On the off chance that Virginia might still be lingering in the Rose Garden, we went there first. Michael Douglas had been touring a video crew through the garden when we arrived, but they were gone now. Virginia wasn't there, either. The place was deserted except for a couple of roaming security guards.

We snapped off a few pictures of the garden, then decided to look for Virginia and/or our contact, Tracey Stern.

There was no information desk... no place where officials gathered. So we stopped every person wearing a badge and asked them if they knew the whereabouts of Virginia McDowall and/or Tracey Stern. Remarkably few people even knew who they were. Those who did know who Virginia was could only say "Oh, she was at the Dedication, but I don't know where she is now."

Someone said she was sitting down inside the Villa, so we checked there. Lots of people, none of them Virginia. Maybe she's touring the Villa, so we made a quick sweep of the area. Nothing.

I grabbed a glass of wine, hands still shaking with tension and nerves. I had become obsessed with finding Virginia... I was a border-line lunatic. Nothing and no-one else mattered to me.

Perhaps by the koi pond? No Virginia, but we did spot Charlton Heston. Maybe he knows where Virginia is, I suggested to Bill. I wandered away a few feet, trying to muster the calmness to approach and ask, but when I turned back around there was Bill talking to a smiling Charlton Heston like they were two old chums. I quickly moved to my husband's side and tried to smile my best smile. Introductions were made, hands were shook... And no, he didn't know where Virginia was. "She was at the Dedication..." but he hadn't seen her since. Oh, and how wonderful that we sponsored a bench.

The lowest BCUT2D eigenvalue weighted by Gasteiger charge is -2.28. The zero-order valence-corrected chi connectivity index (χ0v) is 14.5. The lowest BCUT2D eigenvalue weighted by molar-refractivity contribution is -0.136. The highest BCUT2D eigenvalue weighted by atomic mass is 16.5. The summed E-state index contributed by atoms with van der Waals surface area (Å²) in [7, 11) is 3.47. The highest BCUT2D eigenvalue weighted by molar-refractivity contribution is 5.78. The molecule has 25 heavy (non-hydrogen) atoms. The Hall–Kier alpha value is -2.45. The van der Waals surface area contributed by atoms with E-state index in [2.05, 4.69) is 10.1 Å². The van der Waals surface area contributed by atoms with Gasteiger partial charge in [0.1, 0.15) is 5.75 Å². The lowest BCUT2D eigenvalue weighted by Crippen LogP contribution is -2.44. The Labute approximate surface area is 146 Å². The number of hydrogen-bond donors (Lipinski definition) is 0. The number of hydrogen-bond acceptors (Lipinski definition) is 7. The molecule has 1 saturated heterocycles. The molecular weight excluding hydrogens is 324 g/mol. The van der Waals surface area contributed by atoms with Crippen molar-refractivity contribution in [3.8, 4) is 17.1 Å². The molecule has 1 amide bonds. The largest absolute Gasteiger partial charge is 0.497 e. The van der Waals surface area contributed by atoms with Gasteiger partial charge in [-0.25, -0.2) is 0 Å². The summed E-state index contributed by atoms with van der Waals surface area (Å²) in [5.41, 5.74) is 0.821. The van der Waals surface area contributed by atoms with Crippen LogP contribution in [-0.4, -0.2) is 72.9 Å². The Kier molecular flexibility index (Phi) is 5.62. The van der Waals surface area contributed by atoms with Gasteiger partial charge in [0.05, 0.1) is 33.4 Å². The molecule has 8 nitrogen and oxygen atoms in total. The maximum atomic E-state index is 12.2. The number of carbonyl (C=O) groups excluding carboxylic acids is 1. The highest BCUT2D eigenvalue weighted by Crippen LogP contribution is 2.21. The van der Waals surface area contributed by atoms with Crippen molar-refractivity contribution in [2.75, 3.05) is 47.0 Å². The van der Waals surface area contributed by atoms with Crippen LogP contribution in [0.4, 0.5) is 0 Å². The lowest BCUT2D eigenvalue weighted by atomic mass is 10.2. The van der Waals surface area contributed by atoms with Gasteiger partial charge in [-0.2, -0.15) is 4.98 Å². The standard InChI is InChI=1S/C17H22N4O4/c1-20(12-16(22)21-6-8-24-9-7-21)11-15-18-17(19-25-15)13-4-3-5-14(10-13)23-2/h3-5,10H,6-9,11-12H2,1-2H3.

Under normal circumstances, we would have stayed to chat with Mr. Heston until our welcome had worn out... but these weren't normal circumstances. I was on a mission, and celebrity hobnobbing wasn't going to get in my way.

The sun was setting and we were suddenly torn between finding Virginia and getting more pix of the garden while we still had available light...

Back at the Rose Garden, we ran into veteran actor William Schallert and his wife. They were incredibly wonderful people; kind, polite, gracious, friendly... We got a couple of pix and parted company. Oh, they didn't know where Virginia was either.

Here and there we went, stopping every badged or radio'd person we saw. Our continued inability to find Virginia wasn't helping my nerves any, despite the glass of wine.

I think we saw every square inch of the Wasserman Campus, at least the area around the Villa, at least three times.

We saw many other celebrities during our search, but didn't stop for chatter or fannishness.

One person told us Virginia was wearing a big purple sweater... So we searched for that, and found it... the woman wearing it was, indeed, Virginia, but not Virginia McDowall. Another person said she was wearing black with embroidery on the front. Another said she was in pink. Another said purple, but we ignored that. Someone else suggested waiting for the show to be seated and then asking an usher where Virginia was. At this point, it seemed the best option, so we started to head in the direction of the stage area.

One of the many celebrities we had spotted over the course of the evening was Tom Poston, someone whom Bill and I both admire a great deal (especially Bill!). As we were milling about, trying to wait calming for show time, we spotted Poston again - standing alone at one of the tall tables that were scattered about the quad area.

Since we were just killing time at this point, Bill decided to go over and tell Mr. Poston how wonderful we both thought he was. Bill mentioned "Zotz" and Poston's eyes lit up like a little kid on Christmas morning. He was amazed that anyone remembered that old film, and went on to talk at great length on the subject.